Al-Mukhtaṣar fi akhbār al-bashar (The concise history of humanity) is a history of the world from Creation until 1331, the year of the author’s death. Abu al-Fida’ was a statesman, historian, geographer, and patron of intellectual life in the Syrian city of Hamāh. The work is valued nowadays for its treatment of the city in the 13th and 14th centuries. The first volume of this four-volume edition is dedicated to the history of the Abrahamic prophets and the lives of the Prophet Muhammad and his early companions. Subsequent volumes ...
Contributed by Qatar National Library
Arabic School Board
Shown here is a wooden tablet, of a kind familiar in Qurʼanic schools in many parts of the world, with text from the Qurʼan on both sides. The recto is framed with an ornate arc and spandrels, with decoration incorporating green, red, and blue motifs. The verso has all 19 verses of Surat al-'Aʻlá (The Most High). There is also one separate line of text at the bottom, but water stains have made it illegible. The recto has verses 67−75 of Surat al-Baqarah (The cow), the second and ...
Contributed by National Library of Spain
Qurʼanic Verses
This calligraphic fragment includes verses 10-11 of the 48th chapter of the Qurʼan, entitled Surat al-Fath (Victory). This surah dates from the Medinan period and contains 29 verses. It describes how triumph comes from courage, faith, and patience if the believer stays true to God: anyone who violates His [God's] oath, does so to the harm of his own soul, and anyone who fulfils what he has convenanted with God, God will soon grant him a reward (48:10). The text is executed in Kufi script with black ink ...
Contributed by Library of Congress
Qurʼanic Verses
This calligraphic fragment includes verses 85-88 of the 6th chapter of the Qurʼan entitled Surat al-An'am (The Cattle). This late Meccan surah describes the nature of God and how He reveals Himself. Verses 85-88 in particular describe a number of prophets such as Jesus, Elias, and Jonah as capable of guiding believers to the "straight path" (al-sirat al-mustaqim). The text is executed in Kufi script in black ink, at six lines per page, surrounded by a gold painted frame. Verses on the fragment's recto have worn off substantially ...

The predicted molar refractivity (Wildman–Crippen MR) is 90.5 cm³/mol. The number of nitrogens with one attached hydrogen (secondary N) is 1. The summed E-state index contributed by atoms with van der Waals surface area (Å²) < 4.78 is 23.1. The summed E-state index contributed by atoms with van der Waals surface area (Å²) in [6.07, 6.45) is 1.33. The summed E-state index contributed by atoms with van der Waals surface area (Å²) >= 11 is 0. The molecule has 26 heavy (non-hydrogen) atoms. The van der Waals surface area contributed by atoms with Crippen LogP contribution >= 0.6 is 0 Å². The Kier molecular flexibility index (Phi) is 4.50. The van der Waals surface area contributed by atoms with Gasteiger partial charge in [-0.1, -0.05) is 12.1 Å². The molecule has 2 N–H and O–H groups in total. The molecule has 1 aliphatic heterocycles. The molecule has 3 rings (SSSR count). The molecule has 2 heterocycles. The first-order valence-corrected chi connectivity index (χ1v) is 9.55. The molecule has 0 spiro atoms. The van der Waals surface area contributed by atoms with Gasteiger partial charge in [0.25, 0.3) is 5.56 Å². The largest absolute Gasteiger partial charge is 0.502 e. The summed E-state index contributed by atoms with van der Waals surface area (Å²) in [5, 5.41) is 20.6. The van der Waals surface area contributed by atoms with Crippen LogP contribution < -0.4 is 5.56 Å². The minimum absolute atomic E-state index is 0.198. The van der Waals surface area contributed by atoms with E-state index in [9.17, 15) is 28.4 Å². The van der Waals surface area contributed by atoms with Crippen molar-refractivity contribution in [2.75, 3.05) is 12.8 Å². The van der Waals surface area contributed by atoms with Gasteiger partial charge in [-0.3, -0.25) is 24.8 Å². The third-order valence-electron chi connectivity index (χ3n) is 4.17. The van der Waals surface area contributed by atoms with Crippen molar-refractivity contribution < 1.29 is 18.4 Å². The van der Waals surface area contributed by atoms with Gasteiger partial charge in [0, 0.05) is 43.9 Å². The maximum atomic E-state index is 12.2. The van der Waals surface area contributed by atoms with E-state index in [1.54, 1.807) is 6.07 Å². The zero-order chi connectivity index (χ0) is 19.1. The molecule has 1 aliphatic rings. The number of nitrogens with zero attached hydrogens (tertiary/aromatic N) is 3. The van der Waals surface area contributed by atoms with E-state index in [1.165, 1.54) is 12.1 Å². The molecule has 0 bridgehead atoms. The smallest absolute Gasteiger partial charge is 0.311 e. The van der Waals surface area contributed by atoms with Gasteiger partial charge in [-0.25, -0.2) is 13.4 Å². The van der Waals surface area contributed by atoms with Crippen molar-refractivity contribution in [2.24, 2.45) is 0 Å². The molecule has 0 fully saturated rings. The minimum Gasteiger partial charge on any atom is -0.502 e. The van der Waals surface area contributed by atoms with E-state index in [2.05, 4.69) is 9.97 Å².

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Qurʼanic Verses
This eighth century calligraphic fragment from the collections of the Library of Congress is most likely the oldest Islamic text in North America, one that could have been touched by the youngest companions of the Prophet Muhammad. The fragment includes verses 53-54 of the 34th chapter of the Qurʼan entitled Surat Saba' (Sheba), as well as the first ten verses of the 35th chapter of the Qurʼan entitled Surat al-Fatir (The originator). Surat al-Fatir is an early Meccan surah that deals with the mystery of creation and angels. A verse ...
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Antiquities of Samarkand. Tomb of the Saint Kusam-ibn-Abbas (Shah-i Zindah) and Adjacent Mausoleums. Mosque (khanaka) of Shah-i Zindah. Reading-Stand with a Qurʼan Donated by Emir Nasrullah of Bukhara
This interior photograph of the mosque at the Kusam-ibn-Abbas memorial ensemble in the northern cluster of shrines at the Shah-i Zindah necropolis in Samarkand is from the archeological part of Turkestan Album. The six-volume photographic survey was produced in 1871-72, under the patronage of General Konstantin P. von Kaufman, the first governor-general (1867-82) of Turkestan, as the Russian Empire's Central Asian territories were called. The album devotes special attention to Samarkand’s Islamic architecture, such as 14th- and 15th-century monuments from the reign of Timur (Tamerlane) and his successors ...
Contributed by Library of Congress
Bihari Qurʼan
This folio contains, on the right side, verses 2–8 of Surat al-Kahf (The cave) of the Qurʼan and, on the left side, verses 67–70 of the Surat Bani Isra'il (The children of Israel), also known as Surat al-Isra' (The night journey). The text is in Arabic with interlinear Persian translation in red ink. The borders include a commentary in Persian, written in black ink and laid out diagonally in the margin. On the rightmost margin of the verso appears a note cross-referenced to the sixth ayah (verse ...
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Interlinear Qurʼan: Surat al-Nisa'
The recto of this Qurʼan fragment contains parts of the first three verses of the fourth chapter of the Qurʼan, Surat al-Nisa' (Chapter of the women). At the top left side of the folio are the chapter title and the number of its verses (176) in bold gold Kufi letters. The title is in a gold-painted rectangular band ornamented with a gold medallion outlined in blue projecting into the left margin. Below the surah heading appears the first half of the first verse in large black muhaqqaq script, with diagonal ...
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Divination by the Qurʼan